This meant no social media posts, being cautious of where we went around town, being careful of who we told about our relationship. Already a couple months in, and there were do’s and don’ts. It made it hard for us as a couple of our generation, that just wanted to change their Facebook statuses to ‘in a relationship’ or share a couple photo on Instagram, basic things that most couples do without thinking twice. This was initially hard to explain to someone who was so far outside from my community. He didn’t fully understand why we had to be this way when I didn’t care personally.

There were many discussions about what we could and couldn’t do, a lot of repeat conversations but also a lot of learning about both sides. There was the fun learning, such as Punjabi words and different foods we eat, but then there was also uncomfortable topics like pretending we’re practically strangers in front of family members, so we didn’t seem ‘too intimate’. As we progressed up until now, we still have conversations about things that can change and things that can’t.  

When my parents first met my partner; which took a lot of persuading beforehand, it was 3 months into our relationship. They slowly warmed up to him and now, a year down the line, my partner and my Dad play golf regularly together and he can now stay over, of course downstairs on the sofa, completely separate rooms, completely separate floors. He’s allowed in my room, with the door open. He sits and jokes with all of us downstairs as a family, but must still call my Dad ‘Sir’ or ‘Mr Flora’, nothing more and nothing less.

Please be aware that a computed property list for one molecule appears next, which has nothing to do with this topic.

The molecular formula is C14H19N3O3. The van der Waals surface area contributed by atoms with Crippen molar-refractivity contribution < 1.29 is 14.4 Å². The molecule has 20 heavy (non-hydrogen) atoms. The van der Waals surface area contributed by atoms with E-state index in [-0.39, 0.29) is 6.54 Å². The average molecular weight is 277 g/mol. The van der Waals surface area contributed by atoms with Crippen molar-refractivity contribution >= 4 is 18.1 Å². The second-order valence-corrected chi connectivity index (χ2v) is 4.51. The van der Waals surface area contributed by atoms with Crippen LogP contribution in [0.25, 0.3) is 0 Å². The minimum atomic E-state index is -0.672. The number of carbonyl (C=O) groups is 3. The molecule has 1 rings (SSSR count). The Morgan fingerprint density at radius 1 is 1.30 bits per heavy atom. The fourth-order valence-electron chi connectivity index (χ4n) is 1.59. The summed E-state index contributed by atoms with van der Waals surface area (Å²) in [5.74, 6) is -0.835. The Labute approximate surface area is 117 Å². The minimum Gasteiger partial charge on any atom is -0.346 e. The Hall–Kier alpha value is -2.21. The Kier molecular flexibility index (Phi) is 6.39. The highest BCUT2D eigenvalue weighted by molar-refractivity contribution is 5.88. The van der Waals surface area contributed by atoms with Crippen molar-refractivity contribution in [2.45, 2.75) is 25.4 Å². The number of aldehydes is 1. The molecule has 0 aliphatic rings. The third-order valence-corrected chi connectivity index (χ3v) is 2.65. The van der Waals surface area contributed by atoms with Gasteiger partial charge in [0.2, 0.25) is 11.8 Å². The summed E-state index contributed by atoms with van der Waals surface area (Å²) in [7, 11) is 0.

On the other side, when I met my partners Dad, it was quick and simple. I was invited round for tea only a month after we started dating. I call him by his first name, we laugh and joke together, and I can come and go as I please to their home. I think I was so nervous beforehand because I only saw what it was like through the eyes of my upbringing, I didn’t know it could be so simple and straight forward as sharing a cider with your partners Dad.

Looking back across our first year together, I have two caps on, one being the modern society cap, believing we should do as we please as a young couple. That it’s good we post pictures of our relationship together because we’re happy and want to show those that love us that we are. That we should go on trips away together because we’re making new memories and learning more about each other and how we work as a couple.

However, the other cap is the cultural and traditional cap that tells me I’m lucky as an Indian girl to even have the choices I have, to have the freedom in situations that I have. I should be grateful that I can even talk openly about my white boyfriend to my parents. That I can even have a white boyfriend or even have a boyfriend at all for that matter! These caps will always conflict with each other and they will throughout time, but the levels will constantly keep changing of which overshadows the other the most (realistically, my Dad’s disapproving, Indian frown will always have the upper hand).

At the end of it all, this brown girl just wants to be with this white boy, no matter what either sides say.